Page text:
Survey Results: Data standards in the Wheat research community

The Wheat Data Interoperability Working Group (WDI) was created within the framework of the Research Data Alliance (RDA). The RDA is a global initiative that aims to foster the open sharing of data across technologies, disciplines, and countries to address society’s major challenges.

The WDI’s goal is to provide a common, open-standard framework for describing, representing, linking, and publishing wheat data. Here, we present the case for establishing the Wheat Data Interoperability Guidelines, which will promote and sustain wheat data sharing, reusability, and interoperability. We have decided to focus on a limited set of wheat data types: SNPs, genomic annotations, phenotypes, genetic maps, physical maps, and germplasm.

The Wheat Data Interoperability Guidelines will have a threefold impact. They will:

  • Promote the adoption of common standards, vocabularies, and best practices for wheat data management.
  • Facilitate access to as well as discovery and reuse of wheat data.
  • Facilitate wheat data integration.

We conducted a survey from April 7 to June 3, 2014, to identify existing data management practices within the wheat community. We received replies from 196 individuals in at least 31 different countries. Our preliminary analysis of the results tends to confirm the need for a framework and guidelines for wheat data management:

  • Most of the respondents (114) currently store their data on local drives, but the majority of them (84) are willing to use shared databases and repositories.
  • More than 50% of the respondents have not yet established data management guidelines.
  • When asked which data types will be the most important over the next five years, the majority of the respondents listed the same categories that we had chosen (i.e., phenotypes, SNPs, genomic annotations, germplasm, genetic maps, and physical maps). Only 24 of the 196 respondents mentioned other data types.
  • In addition to using a variety of data types, the wheat community also employs a wide range of data formats (standardized and unstandardized). For some data types, like phenotypes, the data format used is inconsistent. Hence, we view this situation as an opportunity for standardization and harmonization.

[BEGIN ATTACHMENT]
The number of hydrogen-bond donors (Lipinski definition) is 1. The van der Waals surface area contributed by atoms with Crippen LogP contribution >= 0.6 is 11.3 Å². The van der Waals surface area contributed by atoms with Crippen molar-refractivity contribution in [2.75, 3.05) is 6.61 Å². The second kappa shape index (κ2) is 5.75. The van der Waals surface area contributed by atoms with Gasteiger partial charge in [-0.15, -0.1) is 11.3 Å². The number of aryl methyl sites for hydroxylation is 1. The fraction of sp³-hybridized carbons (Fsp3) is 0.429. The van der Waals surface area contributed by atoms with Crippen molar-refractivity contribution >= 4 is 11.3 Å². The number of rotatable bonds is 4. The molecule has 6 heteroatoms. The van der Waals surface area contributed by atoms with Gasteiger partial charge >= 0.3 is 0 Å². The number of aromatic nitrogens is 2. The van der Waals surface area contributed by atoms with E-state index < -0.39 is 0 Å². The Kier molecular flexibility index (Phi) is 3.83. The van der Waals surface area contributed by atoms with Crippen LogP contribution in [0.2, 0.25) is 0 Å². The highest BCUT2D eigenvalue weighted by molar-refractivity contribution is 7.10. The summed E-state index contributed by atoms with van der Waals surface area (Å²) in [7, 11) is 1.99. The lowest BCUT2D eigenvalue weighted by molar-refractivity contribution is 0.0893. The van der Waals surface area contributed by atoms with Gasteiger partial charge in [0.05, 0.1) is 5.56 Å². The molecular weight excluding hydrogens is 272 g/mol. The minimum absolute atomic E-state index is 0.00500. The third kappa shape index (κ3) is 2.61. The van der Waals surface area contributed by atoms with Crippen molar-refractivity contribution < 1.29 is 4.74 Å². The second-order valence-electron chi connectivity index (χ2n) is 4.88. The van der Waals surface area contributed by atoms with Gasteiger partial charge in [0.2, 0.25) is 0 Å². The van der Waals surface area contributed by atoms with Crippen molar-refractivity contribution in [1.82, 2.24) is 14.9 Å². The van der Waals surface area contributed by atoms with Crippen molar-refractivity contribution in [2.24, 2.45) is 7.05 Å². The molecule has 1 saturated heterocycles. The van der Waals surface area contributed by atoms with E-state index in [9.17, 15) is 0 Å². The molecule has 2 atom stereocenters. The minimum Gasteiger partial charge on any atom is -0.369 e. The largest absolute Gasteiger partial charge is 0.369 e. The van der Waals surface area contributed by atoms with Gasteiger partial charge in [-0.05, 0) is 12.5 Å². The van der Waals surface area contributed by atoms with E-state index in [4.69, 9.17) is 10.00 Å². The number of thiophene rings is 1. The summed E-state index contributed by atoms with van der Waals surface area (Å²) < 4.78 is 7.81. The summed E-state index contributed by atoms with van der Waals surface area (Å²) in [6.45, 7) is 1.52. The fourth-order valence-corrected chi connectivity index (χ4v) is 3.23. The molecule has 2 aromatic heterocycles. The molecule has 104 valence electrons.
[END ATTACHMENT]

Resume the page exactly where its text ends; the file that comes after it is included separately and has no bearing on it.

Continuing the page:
• The use of ontologies and metadata standards is not common. Only 49% of the respondents are currently using ontologies, and only 23% are using metadata standards. Most of the respondents do not see how such standards could be beneficial, and some evoke the lack of implementation and/or standardization as their reason for not conforming to a standard themselves. This underscores the need to highlight the advantages of common vocabularies and metadata standards for wheat data description and representation.

The next steps will consist of:

  • Discussing these issues with wheat data experts: the goal is to a) identify the minimum set of properties that should characterize datasets of each data type to ensure meaningful data sharing, b) identify the gaps in standards that remain to be filled, and c) come up with recommendations for data formats and metadata standards. We are planning to hold a 1-2 day workshop with wheat data experts before the end of October.
  • Writing a cookbook that will provide guidelines for wheat data description and representation. We will base our methodology on that used by the FAO used to create the LODE cookbook.

The benefits expected from the Wheat Data Interoperability Guidelines are the following:

  • Wheat data managers and data scientists will have a common and global framework with which to describe, document, and structure their data.
  • Researchers, growers, breeders, and other data users will be able to seamlessly access, use, and reuse a wide range of wheat data. Data linking will also facilitate the development of new data analyses and knowledge discovery methodologies.
  • Data managers and scientists focused on other plant species will be able to benefit from the reusable data framework we have established.
  • Researchers working on other plant species will be able to more easily access and reuse wheat data and forge links with their own data.

The cookbook could potentially be adapted for use with other crops, such as rice and maize, which are also very important for food security.